Shakespeare back in Allentown park
We so often see theater performed on the stage or in a formal setting that we forget just how magnificent a stage nature can be. Allentown Shakespeare in the Park works to remind audiences of this.
Following its productions of "Romeo And Juliet" (2006), "A Midsummer Night's Dream" (2007), "As You Like It" (2009), "Much Ado About Nothing" (2010), "Macbeth" (2012), "Twelfth Night" (2013) and "Othello" (2014), Allentown Shakespeare in the Park presents five free performances of Shakespeare's first comedy, "The Comedy Of Errors," directed by New York director Erik Pearson.
Performances are at 8 p.m. Aug. 14; 2 and 8 p.m. Aug. 15, and 2 and 8 p.m. Aug.16, Joseph S. Daddona Lake and Terrace, St. Elmo and Union streets, Allentown. Performances are rain or shine.
Sarah Steele, founder of the annual performances, has been working diligently to bring some of Shakespeare's most classic pieces to the park. "I don't have any ties to Allentown personally, but I married someone who does," Steele says. "So when we came up to visit, I would see this park and just think 'This was made for Shakespeare.'"
With a cast of professional actors from New York, as well as a couple of local interns, not only does Shakespeare in the Park give audiences a chance to learn more about these pieces, but it also provides students from the area with irreplaceable acting experiences.
Allentown Shakespeare in the Park's Actor Apprentice Program teams local high school students with the cast of professional actors. This summer, four students are participating in the program: two from the Lehigh Valley Charter High School for the Arts (Caitlyn Kline, '15; Matt Hogan, '15) and two from William Allen High School (Ibrahim Abbakar, '15; Edilis Rivera, '18).
Rachel Towne, a Charter Arts graduate and member of the 2010 Apprentice Company, auditioned for and was cast in the professional company.
Perhaps what's seen as more irreplaceable is the fact that the plays are free-of-charge. "We wanted to take away the financial boundaries to allow everyone to come," Steele recalls. "Before each show, I like to walk through the audience and introduce myself, explaining how the project was started. I'm constantly meeting parents who are bringing their kids to see their first Shakespeare play, and it's so encouraging to know that, because it's free, we're providing families with such a fantastic opportunity."
In order to allow for this, a variety of local businesses and restaurants provide grants to the program each year, such as the Renaissance Allentown Hotel. "It helps to let us know that there's an audience for all this every year, that we're bringing something truly unique to such a great community."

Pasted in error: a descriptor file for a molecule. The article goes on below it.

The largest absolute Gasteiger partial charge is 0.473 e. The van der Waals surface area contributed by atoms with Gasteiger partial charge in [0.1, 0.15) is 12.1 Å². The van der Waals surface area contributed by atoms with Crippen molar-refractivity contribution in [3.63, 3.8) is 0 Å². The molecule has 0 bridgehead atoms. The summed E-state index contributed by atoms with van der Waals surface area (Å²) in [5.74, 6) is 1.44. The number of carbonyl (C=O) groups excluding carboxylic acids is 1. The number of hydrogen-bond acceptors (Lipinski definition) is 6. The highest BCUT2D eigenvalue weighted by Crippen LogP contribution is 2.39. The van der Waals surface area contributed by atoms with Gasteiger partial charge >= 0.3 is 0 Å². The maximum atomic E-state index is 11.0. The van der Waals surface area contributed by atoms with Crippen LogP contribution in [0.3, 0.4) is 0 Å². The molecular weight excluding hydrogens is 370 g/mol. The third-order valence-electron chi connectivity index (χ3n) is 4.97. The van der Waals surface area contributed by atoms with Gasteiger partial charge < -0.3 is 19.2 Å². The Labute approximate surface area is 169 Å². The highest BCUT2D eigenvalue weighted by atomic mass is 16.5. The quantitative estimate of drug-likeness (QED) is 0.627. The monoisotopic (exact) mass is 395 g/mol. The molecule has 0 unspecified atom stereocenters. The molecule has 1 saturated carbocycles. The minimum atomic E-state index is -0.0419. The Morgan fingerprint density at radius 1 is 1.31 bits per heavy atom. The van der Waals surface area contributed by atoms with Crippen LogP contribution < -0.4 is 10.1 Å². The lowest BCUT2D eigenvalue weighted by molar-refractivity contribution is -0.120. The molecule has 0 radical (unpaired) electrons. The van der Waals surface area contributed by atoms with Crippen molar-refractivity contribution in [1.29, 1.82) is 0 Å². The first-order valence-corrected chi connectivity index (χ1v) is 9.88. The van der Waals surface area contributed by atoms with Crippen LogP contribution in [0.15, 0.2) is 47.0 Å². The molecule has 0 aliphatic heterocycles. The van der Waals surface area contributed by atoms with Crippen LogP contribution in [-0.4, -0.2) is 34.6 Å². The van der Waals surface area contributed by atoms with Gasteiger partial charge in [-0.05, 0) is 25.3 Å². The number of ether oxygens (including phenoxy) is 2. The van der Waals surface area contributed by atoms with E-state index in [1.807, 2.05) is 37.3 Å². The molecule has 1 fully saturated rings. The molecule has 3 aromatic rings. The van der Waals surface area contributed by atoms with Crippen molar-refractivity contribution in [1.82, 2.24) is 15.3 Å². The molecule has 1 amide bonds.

"The Comedy Of Errors," with twin brothers, both named Antipholus and separated at birth, revolves around the day the main characters happen into the same town, confusing cops, wives, and many other inhabitants.
Presenting the play outdoors already draws some attention, but what really makes this production stand out is how many actors are involved: seven actors perform 15 roles, adding a new dimension to the characters, especially the twins.
"It's hard finding two people who look similar enough to be convincing twins." explains Steele.
"Not only that, but it allows us to better explore these characters in-depth. They have the same genes, but such different experiences and characteristics in life."
The cast is Carter Gill, Sofia Gomez, Christopher Ryan Grant, Jeff Hathcoat, Victoria Janicki, Lily Narbonne and Rachel Towne. The creative team includes Edward T. Morris, sets; Anthony Forchielli, lights; Valérie T. Bart, costumes, and Joel Abbott, original music, sound.
In the play, the father of the two boys, Egeon, is a roaming minstrel, playing sad country-like music throughout the piece. Taking full advantage of this, this "Comedy Of Errors" sees one of the actors, an accomplished musician, taking the role in a new direction, as a wandering cowboy playing melodies throughout the play and one hour before the show, giving audiences a reason to get to the park early to enjoy the atmosphere and a light picnic.
If you don't want to bring your own food, food carts will be present at the performances, including Stuffed To The Grills and the Taza Truck.
To date, more than 6,000 have attended an Allentown Shakespeare in the Park performance.